Survey: Economy was reason for bond failure

Published on Thu, Jul 7, 2011 by Jeremy Schwartz

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The lagging economy and disagreements over funding priorities were the main reasons voters rejected the Blaine school district’s recent $32 million bond initiative, according to survey results.

School board members, district officials and members of the public met on Monday, June 20, to review the district’s bond survey results and discuss how best to move forward with another bond initiative.

The $32 million bond, which would have paid for a new high school building and other school improvements, failed by 0.9 percent in the April 26 election.

No concrete agreement was reached on when or how to ask voters for another bond initiative, but consensus was that upgrades to the school buildings need to happen sooner rather than later. Suggestions included going out with a roughly $2 million bond in February, alongside the district’s renewal of its four-year maintenance and operations levy, or waiting a few years for the economy to improve. The maintenance and operations levy is one of the district’s main funding sources.

Superintendent Ron Spanjer said 87 people completed the bond survey, which the district posted on its website. While 87 is less than 1 percent of those who voted in the bond election, Spanjer said the survey respondents did offer a glimpse into voters’ concerns about the bond.

The survey contained four questions with a choice of answers and a section where respondents could write in comments. When asked why they thought the bond failed, about 30 out of 87 respondents gave the general state of the economy as the reason while 25 respondents said they had concerns with one or more items included as part of the initiative.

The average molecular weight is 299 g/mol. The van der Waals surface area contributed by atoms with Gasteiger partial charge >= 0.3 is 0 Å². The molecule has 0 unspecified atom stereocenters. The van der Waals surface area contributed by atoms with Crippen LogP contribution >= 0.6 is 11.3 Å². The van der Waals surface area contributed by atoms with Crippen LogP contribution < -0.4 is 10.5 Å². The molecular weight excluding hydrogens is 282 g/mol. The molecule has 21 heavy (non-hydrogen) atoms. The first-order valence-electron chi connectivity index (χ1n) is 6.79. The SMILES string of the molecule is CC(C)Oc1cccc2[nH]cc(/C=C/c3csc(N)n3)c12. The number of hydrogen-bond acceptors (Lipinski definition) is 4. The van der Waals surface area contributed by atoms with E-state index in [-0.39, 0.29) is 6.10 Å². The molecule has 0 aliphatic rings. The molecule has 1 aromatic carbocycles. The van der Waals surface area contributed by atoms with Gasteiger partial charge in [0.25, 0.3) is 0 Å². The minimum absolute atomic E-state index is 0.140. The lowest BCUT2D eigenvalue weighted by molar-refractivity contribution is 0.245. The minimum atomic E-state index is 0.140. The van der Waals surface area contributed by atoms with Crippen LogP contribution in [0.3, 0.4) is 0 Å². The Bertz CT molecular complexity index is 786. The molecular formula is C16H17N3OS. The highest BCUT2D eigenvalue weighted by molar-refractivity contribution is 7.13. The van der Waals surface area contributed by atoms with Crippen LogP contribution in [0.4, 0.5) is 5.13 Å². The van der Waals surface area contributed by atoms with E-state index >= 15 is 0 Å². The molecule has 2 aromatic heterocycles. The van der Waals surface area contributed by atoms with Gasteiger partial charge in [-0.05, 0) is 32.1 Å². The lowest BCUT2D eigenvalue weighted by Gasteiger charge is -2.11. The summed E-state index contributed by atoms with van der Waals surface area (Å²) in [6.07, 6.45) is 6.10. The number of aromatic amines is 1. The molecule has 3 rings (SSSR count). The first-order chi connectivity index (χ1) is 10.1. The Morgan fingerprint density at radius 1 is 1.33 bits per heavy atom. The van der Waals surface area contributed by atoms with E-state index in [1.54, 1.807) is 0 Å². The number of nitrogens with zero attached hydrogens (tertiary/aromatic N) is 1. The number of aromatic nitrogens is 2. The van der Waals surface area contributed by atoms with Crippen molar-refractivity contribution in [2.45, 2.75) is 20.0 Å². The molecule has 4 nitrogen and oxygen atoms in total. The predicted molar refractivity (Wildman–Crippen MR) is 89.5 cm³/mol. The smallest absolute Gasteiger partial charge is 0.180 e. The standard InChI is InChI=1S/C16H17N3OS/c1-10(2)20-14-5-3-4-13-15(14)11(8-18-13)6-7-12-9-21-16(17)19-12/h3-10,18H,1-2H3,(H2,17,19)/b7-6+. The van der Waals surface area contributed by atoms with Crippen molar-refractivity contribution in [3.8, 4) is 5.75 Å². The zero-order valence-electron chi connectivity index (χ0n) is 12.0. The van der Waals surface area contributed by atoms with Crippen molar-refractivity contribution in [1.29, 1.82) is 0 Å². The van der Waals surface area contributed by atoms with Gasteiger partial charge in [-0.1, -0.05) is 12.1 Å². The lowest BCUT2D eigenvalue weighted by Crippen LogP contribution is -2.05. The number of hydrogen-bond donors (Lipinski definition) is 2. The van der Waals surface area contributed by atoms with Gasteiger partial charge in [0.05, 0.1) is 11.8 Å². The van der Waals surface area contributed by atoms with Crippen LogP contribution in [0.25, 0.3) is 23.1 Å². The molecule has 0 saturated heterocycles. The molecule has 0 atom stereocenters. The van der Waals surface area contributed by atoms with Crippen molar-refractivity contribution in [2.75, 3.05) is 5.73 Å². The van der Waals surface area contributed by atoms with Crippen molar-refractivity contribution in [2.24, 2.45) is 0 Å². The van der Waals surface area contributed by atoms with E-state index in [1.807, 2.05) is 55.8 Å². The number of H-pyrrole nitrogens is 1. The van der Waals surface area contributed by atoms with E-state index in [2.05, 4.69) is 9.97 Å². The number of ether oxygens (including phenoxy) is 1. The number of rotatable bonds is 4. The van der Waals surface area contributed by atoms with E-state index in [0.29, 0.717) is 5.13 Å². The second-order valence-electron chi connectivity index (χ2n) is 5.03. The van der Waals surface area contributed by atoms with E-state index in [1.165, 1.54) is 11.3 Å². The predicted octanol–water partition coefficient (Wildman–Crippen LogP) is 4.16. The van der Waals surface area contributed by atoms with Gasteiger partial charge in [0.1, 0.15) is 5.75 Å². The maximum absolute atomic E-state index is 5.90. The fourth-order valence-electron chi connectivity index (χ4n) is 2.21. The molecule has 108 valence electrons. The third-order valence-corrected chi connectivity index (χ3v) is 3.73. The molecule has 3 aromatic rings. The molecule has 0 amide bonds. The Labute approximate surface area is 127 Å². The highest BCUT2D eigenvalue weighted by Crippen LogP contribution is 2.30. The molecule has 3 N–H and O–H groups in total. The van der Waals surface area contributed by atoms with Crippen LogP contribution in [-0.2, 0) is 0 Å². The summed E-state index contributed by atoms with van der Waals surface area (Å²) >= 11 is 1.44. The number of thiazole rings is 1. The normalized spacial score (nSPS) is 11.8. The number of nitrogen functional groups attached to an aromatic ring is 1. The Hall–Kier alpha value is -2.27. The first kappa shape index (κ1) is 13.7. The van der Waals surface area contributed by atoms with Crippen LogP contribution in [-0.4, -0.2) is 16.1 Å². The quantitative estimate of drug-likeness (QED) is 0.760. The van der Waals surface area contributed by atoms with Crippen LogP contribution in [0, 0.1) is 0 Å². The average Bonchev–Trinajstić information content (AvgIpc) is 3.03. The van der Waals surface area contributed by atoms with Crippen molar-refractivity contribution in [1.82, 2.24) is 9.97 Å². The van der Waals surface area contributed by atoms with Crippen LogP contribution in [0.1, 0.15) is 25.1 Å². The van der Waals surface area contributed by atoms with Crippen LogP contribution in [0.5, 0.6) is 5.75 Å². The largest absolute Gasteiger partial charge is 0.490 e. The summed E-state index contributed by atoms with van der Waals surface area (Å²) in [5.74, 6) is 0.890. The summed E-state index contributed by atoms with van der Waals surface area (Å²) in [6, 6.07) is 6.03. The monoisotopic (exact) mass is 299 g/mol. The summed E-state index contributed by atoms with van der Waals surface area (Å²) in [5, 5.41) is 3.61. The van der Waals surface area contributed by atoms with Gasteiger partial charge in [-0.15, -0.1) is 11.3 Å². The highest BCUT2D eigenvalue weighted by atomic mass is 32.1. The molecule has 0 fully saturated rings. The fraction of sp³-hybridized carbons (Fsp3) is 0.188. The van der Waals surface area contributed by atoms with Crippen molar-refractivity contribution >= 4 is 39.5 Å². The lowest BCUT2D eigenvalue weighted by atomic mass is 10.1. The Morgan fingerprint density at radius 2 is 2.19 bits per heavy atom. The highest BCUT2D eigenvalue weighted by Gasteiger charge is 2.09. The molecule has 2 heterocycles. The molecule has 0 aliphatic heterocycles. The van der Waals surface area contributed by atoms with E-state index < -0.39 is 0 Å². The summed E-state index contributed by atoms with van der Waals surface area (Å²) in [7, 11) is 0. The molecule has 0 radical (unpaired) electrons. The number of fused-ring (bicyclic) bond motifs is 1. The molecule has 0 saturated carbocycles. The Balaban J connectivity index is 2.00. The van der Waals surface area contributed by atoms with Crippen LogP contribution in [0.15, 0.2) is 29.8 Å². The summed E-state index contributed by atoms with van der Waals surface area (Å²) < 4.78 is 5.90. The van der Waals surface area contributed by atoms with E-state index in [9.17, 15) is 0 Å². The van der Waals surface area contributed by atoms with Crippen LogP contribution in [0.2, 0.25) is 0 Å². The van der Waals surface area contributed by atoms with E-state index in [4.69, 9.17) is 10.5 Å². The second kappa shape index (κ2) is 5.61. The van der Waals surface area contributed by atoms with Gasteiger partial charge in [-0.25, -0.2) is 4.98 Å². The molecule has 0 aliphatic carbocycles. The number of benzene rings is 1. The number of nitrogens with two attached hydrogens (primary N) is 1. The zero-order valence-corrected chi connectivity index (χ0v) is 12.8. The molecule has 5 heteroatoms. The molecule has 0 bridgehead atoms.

When asked what items should stay on the bond if the district sends it to voters again, close to 70 respondents said they want the $2 million to buy property for an eventual school in Birch Bay removed from any future bond initiative.

“Most people I have spoken with gave [the Birch Bay property] as the reason they voted no,” one commenter wrote. “If we don’t have the [population] now, they can’t see purchasing it. We need to take care of what we have now and not worry about what ‘might’ happen later.”

Birch Bay steering committee co-chair Doralee Booth said she would like to have seen more notice about the survey in Birch Bay. She felt the results were skewed against Birch Bay because many people in the community did not know about the survey.

Distributing announcements or flyers in Birch Bay would have helped get the word out effectively, Booth explained. While methods differed slightly, most meeting attendees agreed that district officials should work harder at reaching out to Birch Bay.
“Long range planning is important to our community,” Booth said. “It’s important to us that [the school district] knows we’re there.”

Spanjer expressed caution in creating artificial lines between communities. While Blaine and Birch Bay are different, they are still part of the same school district. Spanjer said he has always seen tremendously cohesive support for the district from the communities as a whole.